Speaker Link: http://hjkgrp.mit.edu/
    Institute: MIT
    Country: USA

    Professor Heather J. Kulik

    Department of Chemical Engineering, Massachusetts Institute of Technology, Cambridge, MA, USA

    Many compelling functional materials and highly selective catalysts have been discovered that are defined by their metal-organic bonding. The rational design of de novo transition metal complexes however remains challenging. First-principles (i.e., with density functional theory, or DFT) high-throughput screening is a promising approach but is hampered by high computational cost, particularly in the brute force screening of large numbers of ligand and metal combinations. In this talk, I will describe how automation[1-3], machine learning[4-6] autonomous tool development[7], sensitivity analysis, and multireference character detection[8] can all be used to simultaneously overcome limitations in cost and accuracy of DFT-based screening in open shell transition metal chemistry. I will describe the basic approach of our automated workflow, molSimplify[1-3], for automating calculations as well as recent extensions of machine learning (ML) models that avoid direct calculation of not just energetic or structural properties but also the likelihood of a calculation to succeed or a complex[7] to contain strong correlation[8]. I will describe how unifying databases shed light on the sensitivity of discovery outcomes to underlying DFT functionals. I will discuss possibilities for accelerating discovery with ML[9] with awareness of uncertainty[10] when sampling new regions of chemical space. Time permitting, I will describe how this powerful toolkit has advanced our understanding of metal-organic bonding in materials far-ranging from functional spin crossover complexes to open-shell transition metal catalysts and metal-organic frameworks.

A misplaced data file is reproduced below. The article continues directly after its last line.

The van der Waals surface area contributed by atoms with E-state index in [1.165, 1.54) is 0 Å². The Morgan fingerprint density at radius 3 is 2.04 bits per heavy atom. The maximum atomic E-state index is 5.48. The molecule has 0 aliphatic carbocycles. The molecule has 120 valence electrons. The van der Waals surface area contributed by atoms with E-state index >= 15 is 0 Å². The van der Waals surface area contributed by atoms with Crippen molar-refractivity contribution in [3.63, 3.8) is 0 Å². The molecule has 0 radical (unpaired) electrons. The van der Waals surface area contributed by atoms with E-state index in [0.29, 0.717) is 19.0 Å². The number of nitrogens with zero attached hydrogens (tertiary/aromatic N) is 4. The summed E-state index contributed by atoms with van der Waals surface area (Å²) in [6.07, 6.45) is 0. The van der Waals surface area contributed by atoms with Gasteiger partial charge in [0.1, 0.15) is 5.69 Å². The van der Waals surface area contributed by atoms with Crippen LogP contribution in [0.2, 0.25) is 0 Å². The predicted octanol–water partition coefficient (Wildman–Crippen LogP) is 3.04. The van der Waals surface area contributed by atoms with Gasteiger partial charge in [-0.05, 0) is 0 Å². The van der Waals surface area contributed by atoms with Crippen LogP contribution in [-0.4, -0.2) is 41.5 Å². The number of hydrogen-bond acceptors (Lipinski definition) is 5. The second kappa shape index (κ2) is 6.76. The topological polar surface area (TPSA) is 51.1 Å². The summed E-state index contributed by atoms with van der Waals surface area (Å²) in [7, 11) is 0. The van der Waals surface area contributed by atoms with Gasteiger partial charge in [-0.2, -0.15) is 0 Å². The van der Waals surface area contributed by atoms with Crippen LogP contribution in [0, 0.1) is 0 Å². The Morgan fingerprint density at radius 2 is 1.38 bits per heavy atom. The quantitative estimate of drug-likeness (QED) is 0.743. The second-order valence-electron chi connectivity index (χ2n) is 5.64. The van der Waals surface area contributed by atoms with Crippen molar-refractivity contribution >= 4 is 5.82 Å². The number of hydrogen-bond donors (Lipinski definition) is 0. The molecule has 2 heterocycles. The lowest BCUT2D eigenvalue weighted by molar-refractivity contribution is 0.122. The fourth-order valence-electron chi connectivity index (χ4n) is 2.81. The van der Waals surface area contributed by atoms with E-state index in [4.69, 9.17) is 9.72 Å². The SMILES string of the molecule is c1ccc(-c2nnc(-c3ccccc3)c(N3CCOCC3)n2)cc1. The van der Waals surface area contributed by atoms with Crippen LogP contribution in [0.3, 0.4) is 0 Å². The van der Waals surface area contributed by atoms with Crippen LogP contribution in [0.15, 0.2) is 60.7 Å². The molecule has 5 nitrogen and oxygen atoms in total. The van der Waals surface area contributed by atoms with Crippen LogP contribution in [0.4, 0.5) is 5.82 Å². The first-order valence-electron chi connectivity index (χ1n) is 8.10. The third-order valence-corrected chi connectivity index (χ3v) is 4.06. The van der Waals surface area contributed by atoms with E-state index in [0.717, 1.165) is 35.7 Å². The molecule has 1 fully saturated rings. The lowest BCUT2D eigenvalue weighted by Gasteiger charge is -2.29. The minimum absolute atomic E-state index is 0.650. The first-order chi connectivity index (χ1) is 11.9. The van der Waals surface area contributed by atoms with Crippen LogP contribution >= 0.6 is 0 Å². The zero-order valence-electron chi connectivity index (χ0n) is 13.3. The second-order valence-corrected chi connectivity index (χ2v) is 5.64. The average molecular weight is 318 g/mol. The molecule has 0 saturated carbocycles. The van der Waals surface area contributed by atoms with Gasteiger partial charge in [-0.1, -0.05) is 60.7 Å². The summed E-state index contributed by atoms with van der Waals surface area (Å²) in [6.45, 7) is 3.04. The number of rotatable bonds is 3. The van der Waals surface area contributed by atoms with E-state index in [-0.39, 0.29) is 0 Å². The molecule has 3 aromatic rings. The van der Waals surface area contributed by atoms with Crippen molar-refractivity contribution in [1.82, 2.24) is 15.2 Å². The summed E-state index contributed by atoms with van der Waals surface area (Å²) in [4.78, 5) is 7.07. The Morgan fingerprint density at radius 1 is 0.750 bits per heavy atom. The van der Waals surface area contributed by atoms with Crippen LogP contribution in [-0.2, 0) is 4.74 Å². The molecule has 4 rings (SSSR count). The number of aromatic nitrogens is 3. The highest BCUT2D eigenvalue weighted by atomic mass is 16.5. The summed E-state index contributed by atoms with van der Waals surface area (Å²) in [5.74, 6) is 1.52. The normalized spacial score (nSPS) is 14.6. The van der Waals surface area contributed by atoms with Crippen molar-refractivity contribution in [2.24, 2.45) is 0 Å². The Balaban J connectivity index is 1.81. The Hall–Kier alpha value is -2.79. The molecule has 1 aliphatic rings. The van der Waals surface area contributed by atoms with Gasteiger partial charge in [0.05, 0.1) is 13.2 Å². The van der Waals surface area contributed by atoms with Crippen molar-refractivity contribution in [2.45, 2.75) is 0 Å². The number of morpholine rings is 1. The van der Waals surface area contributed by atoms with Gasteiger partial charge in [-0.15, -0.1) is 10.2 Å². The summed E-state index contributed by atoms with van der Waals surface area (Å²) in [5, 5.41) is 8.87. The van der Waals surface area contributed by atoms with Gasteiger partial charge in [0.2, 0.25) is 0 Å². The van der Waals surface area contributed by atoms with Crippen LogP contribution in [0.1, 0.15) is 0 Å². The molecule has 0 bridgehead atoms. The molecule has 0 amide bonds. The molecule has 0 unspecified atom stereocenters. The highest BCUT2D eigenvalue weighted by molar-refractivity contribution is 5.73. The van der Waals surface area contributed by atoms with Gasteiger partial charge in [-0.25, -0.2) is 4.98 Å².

Recording:

    References

    [1] Ioannidis, E. I.; Gani, T. Z. H.; Kulik, H. J. molSimplify: A Toolkit for Automating Discovery in Inorganic Chemistry. Journal of Computational Chemistry 2016, 37, 2106-2117.

    [2] molSimplify lite web interface: https://molsimplify.mit.edu

    [3] Kulik group github with molSimplify and MultirefPredict: https://github.com/hjkgrp

    [4] Janet, J. P.; Kulik, H. J. Resolving Transition Metal Chemical Space: Feature Selection for Machine Learning and Structure-Property Relationships. The Journal of Physical Chemistry A 2017, 121, 8939-8954.

    [5] Janet, J. P.; Liu, F.; Nandy, A.; Duan, C.; Yang, T.; Lin, S.; Kulik, H. J. Designing in the Face of Uncertainty: Exploiting Electronic Structure and Machine Learning Models for Discovery in Inorganic Chemistry. Inorganic Chemistry 2019, 58, 10592-10606.

    [6] Janet, J. P.; Kulik, H. J. Machine Learning in Chemistry. ACS InFocus Book Series. 2020.

    [7] Duan, C.; Janet, J. P.; Liu, F.; Nandy, A.; Kulik, H. J. Learning from Failure: Predicting Electronic Structure Calculation Outcomes with Machine Learning Models. Journal of Chemical Theory and Computation 2019, 15, 2331-2345.

    [8] Liu, F.; Duan, C.; Kulik, H. J. Rapid Detection of Strong Correlation with Machine Learning for Transition-Metal Complex High-Throughput Screening. The Journal of Physical Chemistry Letters 2020, 11, 8067-8076. 

    [9] Janet, J. P.; Ramesh, S.; Duan, C.; Kulik, H. J. Accurate Multiobjective Design in a Space of Millions of Transition Metal Complexes with Neural-Network-Driven Efficient Global Optimization. ACS Central Science 2020, 6, 513-524.

    [10] Janet, J. P.; Duan, C.; Yang, T.; Nandy, A.; Kulik, H. J. A Quantitative Uncertainty Metric Controls Error in Neural Network-Driven Chemical Discovery. Chemical Science 2019, 10, 7913-7922.